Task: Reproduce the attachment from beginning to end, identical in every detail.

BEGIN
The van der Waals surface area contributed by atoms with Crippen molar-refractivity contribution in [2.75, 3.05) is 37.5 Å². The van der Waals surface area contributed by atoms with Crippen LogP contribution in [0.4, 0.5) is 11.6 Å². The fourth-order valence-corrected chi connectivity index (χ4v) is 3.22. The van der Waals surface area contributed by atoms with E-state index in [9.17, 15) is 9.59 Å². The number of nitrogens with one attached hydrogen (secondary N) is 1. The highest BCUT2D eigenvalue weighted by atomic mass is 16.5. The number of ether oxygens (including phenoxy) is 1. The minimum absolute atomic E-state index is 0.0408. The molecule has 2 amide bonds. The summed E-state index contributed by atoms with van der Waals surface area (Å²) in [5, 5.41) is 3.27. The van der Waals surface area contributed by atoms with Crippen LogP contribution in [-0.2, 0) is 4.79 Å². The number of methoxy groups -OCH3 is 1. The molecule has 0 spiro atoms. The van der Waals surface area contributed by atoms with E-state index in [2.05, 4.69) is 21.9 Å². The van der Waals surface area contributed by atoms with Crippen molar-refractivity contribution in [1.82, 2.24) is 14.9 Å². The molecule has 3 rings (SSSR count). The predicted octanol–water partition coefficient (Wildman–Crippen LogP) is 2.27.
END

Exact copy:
The van der Waals surface area contributed by atoms with Crippen molar-refractivity contribution in [2.75, 3.05) is 37.5 Å². The van der Waals surface area contributed by atoms with Crippen LogP contribution in [0.4, 0.5) is 11.6 Å². The fourth-order valence-corrected chi connectivity index (χ4v) is 3.22. The van der Waals surface area contributed by atoms with E-state index in [9.17, 15) is 9.59 Å². The number of nitrogens with one attached hydrogen (secondary N) is 1. The highest BCUT2D eigenvalue weighted by atomic mass is 16.5. The number of ether oxygens (including phenoxy) is 1. The minimum absolute atomic E-state index is 0.0408. The molecule has 2 amide bonds. The summed E-state index contributed by atoms with van der Waals surface area (Å²) in [5, 5.41) is 3.27. The van der Waals surface area contributed by atoms with Crippen LogP contribution in [-0.2, 0) is 4.79 Å². The number of methoxy groups -OCH3 is 1. The molecule has 0 spiro atoms. The van der Waals surface area contributed by atoms with E-state index in [2.05, 4.69) is 21.9 Å². The van der Waals surface area contributed by atoms with Crippen molar-refractivity contribution in [1.82, 2.24) is 14.9 Å². The molecule has 3 rings (SSSR count). The predicted octanol–water partition coefficient (Wildman–Crippen LogP) is 2.27.